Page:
Performance Review: Nike Zoom HyperRev 2016

Prose: Jake Sittler (@jtsittler)

Following up my initial impressions last Friday, I’ve had a chance to hoop in the HyperRev 2016s a couple more times to complete the review.

The silhouette itself is polarizing, but I find it to be one of the best looking Nike shoes in recent memory. They went for a totally different look and construction and for that, major props to Tony Hardman (still remember his unreal Kicksguide renderings back in the day) the folks behind it. It reminds me of the 90s era Nike models that would take some chances in terms of design and construction. The $110 price point makes it insanely accessible for most. With those two things going for it, we’ll do a little deeper dive on the 2016 Rev and how it plays on court.

Fit
I mentioned the totally different construction, and the build of the shoe is integral to its performance on court. The base of the upper is basically a neoprene/mesh bootie that extends up over the ankle bone with a stretch fit collar. This shoe is extremely hard to get on your foot (I went TTS with an 11.5), and wide footers or those needing ankle braces probably won’t be able to get them on. I’ve found the best/fastest way is to get a death grip on the front pull tab and just mash the heel counter down with your foot until you can get it on. Not ideal.

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Once on foot though, the fit is fairly snug and supportive. The support and lacing system comes in the form of lace straps stitched into the midsole (thankfully NOT Flywire) and I felt that the lacing system here is far better than the last two Rev models. It’s not as flashy as Flywire and doesn’t have a fancy marketing name, but it gets the job done. Like the previous versions, the top eyestay is just below the ankle bone so you’re not getting a ton of lockdown above there – the shoe could have easily been a low top.

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The other aspect for fit and lockdown is the large Hyperfuse strap that’s integrated into the lateral side of the upper. It goes across the midfoot with a simple Velcro attachment, and provides more security. I did not feel the strap impeded flexibility at all.

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Overall, fit was very good but probably just short of great. I always felt like there was extra space around the heel – possibly because of how the collar and heel were shaped with that rubber heel counter – but I couldn’t go down to a size 11 because it was tight in the toe box. I never felt a serious amount of slippage, but there was just a little extra room all around.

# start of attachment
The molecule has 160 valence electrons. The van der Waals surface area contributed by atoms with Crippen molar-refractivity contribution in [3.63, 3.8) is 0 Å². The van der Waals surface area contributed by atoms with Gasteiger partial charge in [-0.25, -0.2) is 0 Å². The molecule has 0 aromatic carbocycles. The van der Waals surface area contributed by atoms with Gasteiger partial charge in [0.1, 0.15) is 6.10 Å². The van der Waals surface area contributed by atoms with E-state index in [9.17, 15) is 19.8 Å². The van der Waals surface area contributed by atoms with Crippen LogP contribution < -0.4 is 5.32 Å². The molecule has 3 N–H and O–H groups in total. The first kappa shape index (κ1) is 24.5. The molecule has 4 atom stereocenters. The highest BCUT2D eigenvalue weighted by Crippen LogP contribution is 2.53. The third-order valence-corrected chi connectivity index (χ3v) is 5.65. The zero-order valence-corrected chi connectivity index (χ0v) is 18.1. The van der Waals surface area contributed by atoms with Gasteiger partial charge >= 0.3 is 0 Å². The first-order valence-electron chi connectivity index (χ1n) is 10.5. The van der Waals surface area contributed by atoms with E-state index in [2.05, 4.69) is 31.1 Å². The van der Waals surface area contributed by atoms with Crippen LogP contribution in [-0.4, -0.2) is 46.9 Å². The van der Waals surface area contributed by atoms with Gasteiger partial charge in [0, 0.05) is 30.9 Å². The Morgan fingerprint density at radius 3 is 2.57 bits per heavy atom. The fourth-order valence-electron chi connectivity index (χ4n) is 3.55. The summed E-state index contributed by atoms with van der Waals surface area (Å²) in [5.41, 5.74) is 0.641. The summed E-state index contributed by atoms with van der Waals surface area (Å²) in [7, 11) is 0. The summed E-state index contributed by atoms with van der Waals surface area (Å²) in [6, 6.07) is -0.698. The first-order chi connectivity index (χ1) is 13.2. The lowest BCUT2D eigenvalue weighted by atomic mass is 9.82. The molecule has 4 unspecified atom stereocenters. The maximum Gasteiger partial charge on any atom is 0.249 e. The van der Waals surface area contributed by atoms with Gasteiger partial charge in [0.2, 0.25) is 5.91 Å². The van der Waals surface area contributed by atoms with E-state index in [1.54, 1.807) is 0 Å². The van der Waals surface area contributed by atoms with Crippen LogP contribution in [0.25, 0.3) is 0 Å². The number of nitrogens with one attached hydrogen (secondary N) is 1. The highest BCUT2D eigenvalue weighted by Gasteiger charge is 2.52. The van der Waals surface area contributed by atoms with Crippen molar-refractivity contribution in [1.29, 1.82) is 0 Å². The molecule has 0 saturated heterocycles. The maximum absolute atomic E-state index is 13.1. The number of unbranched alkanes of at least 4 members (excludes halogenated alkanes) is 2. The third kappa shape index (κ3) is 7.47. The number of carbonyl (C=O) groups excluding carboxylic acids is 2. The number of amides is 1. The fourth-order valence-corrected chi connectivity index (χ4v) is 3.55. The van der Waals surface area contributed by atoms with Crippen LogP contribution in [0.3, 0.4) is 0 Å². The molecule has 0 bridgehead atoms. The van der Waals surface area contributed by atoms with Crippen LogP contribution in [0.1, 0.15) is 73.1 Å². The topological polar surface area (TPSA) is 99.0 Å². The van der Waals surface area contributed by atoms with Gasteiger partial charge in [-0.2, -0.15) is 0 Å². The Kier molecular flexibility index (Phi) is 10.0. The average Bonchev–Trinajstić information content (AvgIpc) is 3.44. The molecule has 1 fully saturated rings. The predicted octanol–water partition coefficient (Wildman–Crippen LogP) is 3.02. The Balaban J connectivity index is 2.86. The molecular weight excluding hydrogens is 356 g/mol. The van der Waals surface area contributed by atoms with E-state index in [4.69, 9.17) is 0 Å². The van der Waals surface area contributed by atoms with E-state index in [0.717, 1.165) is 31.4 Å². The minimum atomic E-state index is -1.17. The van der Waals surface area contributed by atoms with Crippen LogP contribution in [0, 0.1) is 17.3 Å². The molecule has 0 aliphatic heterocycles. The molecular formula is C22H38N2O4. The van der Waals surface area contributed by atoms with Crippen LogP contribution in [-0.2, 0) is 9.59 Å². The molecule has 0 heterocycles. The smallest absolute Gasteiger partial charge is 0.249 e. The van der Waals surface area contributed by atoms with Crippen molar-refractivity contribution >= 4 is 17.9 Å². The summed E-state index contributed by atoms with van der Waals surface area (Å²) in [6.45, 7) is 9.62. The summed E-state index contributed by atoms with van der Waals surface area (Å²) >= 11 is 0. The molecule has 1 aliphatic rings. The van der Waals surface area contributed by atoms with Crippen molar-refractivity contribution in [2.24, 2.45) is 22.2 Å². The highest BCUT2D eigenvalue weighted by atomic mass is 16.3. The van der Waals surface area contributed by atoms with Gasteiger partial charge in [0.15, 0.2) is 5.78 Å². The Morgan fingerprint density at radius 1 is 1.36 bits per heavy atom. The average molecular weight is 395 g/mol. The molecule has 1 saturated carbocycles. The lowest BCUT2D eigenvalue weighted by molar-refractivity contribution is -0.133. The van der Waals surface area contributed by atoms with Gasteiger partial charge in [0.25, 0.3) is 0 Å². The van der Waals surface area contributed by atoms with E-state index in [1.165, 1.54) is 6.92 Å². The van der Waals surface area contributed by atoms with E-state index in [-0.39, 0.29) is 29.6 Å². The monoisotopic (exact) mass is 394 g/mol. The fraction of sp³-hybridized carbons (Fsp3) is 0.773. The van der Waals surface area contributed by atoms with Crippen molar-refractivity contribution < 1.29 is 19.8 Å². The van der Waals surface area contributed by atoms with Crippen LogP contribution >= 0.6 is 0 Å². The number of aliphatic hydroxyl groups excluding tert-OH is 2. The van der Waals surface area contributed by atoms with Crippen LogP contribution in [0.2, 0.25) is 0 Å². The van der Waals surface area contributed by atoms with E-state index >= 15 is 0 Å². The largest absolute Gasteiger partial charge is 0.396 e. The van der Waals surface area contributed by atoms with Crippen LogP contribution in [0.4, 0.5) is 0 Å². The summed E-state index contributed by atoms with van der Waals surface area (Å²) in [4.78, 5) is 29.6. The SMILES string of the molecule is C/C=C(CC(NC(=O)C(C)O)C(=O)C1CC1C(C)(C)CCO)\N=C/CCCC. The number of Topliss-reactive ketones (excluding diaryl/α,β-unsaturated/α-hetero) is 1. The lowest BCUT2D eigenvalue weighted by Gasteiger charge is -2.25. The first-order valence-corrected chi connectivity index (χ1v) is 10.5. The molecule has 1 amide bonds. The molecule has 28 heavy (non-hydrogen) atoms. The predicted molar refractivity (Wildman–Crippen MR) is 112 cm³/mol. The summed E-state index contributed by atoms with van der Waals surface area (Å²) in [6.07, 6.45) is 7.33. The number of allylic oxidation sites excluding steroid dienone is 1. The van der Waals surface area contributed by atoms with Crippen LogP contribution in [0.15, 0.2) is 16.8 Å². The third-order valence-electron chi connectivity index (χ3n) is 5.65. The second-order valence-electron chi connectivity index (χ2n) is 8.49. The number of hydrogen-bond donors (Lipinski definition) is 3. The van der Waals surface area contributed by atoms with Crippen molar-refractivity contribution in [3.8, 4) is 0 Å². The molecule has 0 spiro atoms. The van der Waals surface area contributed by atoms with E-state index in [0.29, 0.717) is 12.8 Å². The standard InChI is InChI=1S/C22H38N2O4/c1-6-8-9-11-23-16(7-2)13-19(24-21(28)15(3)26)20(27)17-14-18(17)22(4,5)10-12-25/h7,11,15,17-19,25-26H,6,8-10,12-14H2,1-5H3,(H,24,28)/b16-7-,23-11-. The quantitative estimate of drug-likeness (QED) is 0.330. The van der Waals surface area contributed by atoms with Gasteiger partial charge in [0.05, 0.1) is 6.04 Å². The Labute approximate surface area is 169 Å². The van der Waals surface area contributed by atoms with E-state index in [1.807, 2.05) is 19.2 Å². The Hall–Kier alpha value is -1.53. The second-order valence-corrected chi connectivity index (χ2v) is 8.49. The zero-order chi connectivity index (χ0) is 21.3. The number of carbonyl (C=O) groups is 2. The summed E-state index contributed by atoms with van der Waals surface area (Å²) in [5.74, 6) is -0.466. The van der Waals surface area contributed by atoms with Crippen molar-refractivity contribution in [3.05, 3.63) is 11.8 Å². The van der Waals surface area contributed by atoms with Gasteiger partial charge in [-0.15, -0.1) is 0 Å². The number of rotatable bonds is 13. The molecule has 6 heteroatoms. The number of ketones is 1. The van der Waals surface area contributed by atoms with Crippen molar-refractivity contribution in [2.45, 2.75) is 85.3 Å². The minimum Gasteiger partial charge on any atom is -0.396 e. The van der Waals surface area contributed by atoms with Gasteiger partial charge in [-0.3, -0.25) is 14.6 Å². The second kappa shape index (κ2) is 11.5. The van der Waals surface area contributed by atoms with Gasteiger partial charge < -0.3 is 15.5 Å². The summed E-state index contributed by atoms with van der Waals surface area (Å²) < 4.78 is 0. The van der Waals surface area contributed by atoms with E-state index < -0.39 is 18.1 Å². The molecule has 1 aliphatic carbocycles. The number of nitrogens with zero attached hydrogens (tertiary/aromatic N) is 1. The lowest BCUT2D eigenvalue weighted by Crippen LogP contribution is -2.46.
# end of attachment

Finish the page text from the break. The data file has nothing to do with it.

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Heel-Toe Transition
Transition is very smooth right of the box with a fairly standard Phylon midsole with heel and forefoot Zoom units. The outsole also is segmented to promote natural movement and a decoupled (split) toe enhances the feel. No issues at all through the footstrike.

Cushioning
I’ve mentioned it before, but it bears repeating: this is an extremely well cushioned shoe, and even more so when you consider the $110 price tag. Nike’s Zoom based shoes should always come with this kind of setup. No more thin met bags or dull heel bags. The Zoom used here is responsive and gives you the stability and court feel all in one. It’s certainly one of the best cushioned shoes I’ve tested in awhile, coming in just below the Rose 6 in my unofficial rankings.

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Besides the excellent Zoom usage, the whole package is very good all around. It’s light but provides adequate support for most players, uses a large forefoot outrigger for extra stability and gives a very natural feel all around. It’s not a complicated setup, but it works to perfection.

Traction
The diamond grid pattern provides very good grip on most court surfaces. I didn’t find it real squeaky, but it stopped on a dime pretty much whenever I asked. I’m not sure that it’s built for outdoor play, but it’s good for all indoor surfaces. Deep flex grooves help here too.

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Materials/Durabilty
I have a few reservations about the long term durability of those lace straps and some have heard of issues with the strap not hooking up with the Velcro patch very well. I also wonder about the rubber heel counter, which seems to just be glued or fused on. The sock-like upper is going to stretch and pull under stress and I could see the heel counter beginning to peel away over time. No issues have popped up in my initial wearings though (you’d be surprised at how many shoes do show flaws early on) so I have nothing to report so far. All in all, I think they’d be durable enough as a team shoe option, especially with the solid colorblocking.

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The HyperRev does just about everything well and has an exceptional cushioning setup – one of the best on the market. Lockdown could be a little better at the heel, but that’s just about my only complaint. It’s simply a great shoe at an unbeatable price and should be near the top of your list to pick up next. Wide footers and big guys may have an issue getting the shoes on, so it’s definitely one that needs to be tried on in-store before a purchase.

hyperrev 2016 review guide